from The American Heritage® Dictionary of the English Language, 4th Edition
- n. A fabric having a crosswise ribbed effect made of silk, wool, or synthetic fibers.
from Wiktionary, Creative Commons Attribution/Share-Alike License
- n. A fabric made from silk and worsted; poplin.
from The Century Dictionary and Cyclopedia
- n. A fine, corded dress-fabric for women's wear.
A crosswise-ribbed fabric similar to faille or bengaline but with heavier ribs.
The same weave is also found in all-silk goods, under the designation of all-silk bengaline.
When cheapened by the use of a cotton weft in place of wool the fabric is known as cotton bengaline, although the cotton is in the filling only.
Mrs. Wilson honored the occasion by appearing in her wedding dress, an exceedingly rich affair of bengaline silk and chiffon.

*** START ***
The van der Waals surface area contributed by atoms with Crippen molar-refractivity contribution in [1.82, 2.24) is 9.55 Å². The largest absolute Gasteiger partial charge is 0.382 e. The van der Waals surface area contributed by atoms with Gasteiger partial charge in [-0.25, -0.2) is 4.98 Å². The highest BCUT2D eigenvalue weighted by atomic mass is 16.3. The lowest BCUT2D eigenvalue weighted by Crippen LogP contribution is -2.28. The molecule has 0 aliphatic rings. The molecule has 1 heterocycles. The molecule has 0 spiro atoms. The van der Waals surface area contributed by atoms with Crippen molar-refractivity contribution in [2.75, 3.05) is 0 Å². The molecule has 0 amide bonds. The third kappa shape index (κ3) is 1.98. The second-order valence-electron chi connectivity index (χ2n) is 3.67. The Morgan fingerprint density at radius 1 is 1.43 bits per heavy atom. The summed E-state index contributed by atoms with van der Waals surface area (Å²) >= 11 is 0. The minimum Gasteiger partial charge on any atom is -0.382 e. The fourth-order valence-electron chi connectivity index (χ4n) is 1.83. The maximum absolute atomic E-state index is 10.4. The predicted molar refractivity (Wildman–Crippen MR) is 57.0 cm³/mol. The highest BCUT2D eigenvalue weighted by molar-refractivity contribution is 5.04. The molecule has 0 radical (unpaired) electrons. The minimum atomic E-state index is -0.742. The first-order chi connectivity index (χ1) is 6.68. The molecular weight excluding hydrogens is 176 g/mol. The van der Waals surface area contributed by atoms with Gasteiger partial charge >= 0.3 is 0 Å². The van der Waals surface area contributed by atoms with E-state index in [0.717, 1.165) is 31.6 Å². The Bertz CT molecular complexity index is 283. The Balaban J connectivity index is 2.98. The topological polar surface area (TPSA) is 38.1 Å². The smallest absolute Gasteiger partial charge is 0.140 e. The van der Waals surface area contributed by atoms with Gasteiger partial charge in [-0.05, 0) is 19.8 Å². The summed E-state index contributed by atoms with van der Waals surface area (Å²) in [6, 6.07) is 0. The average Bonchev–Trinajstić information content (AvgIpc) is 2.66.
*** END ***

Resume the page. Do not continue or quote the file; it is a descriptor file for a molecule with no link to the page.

Miss Evans who, with her tall, slender figure, dark complexion and rich, black hair is always spoken of as a "particularly striking-looking girl," looked a picture in her white bengaline gown; she was attended by two bridesmaids, Miss Marion Shadd and Miss Elizabeth Cook, both of Washington, and the ceremony was performed by Rev. Francis J. Grinke.
She 's feelin 'worse than ever over Lucy's decidin' to be married at home on account o 'the blue bengaline.
The blue bengaline 's very handsome 'n' I never see a prettier arrangement of beads 'n' fringe, but every one says too much of Lucy shows at the top 'n' bottom to even be romantic.
I have consulted my dressmaker, Madame le Rouge, and she suggests white bengaline, simply made and suitable to a young girl.
Why, Addy Phillips wouldn't order that crushed strawberry bengaline of hers till Mrs. Watson saw the sample, and -- But girls had their own ideas, and were bound to carry them out, Ellen always said so, and for her part she knew her duty and meant to do it!
Again, I used the apple green bengaline tablecloth.
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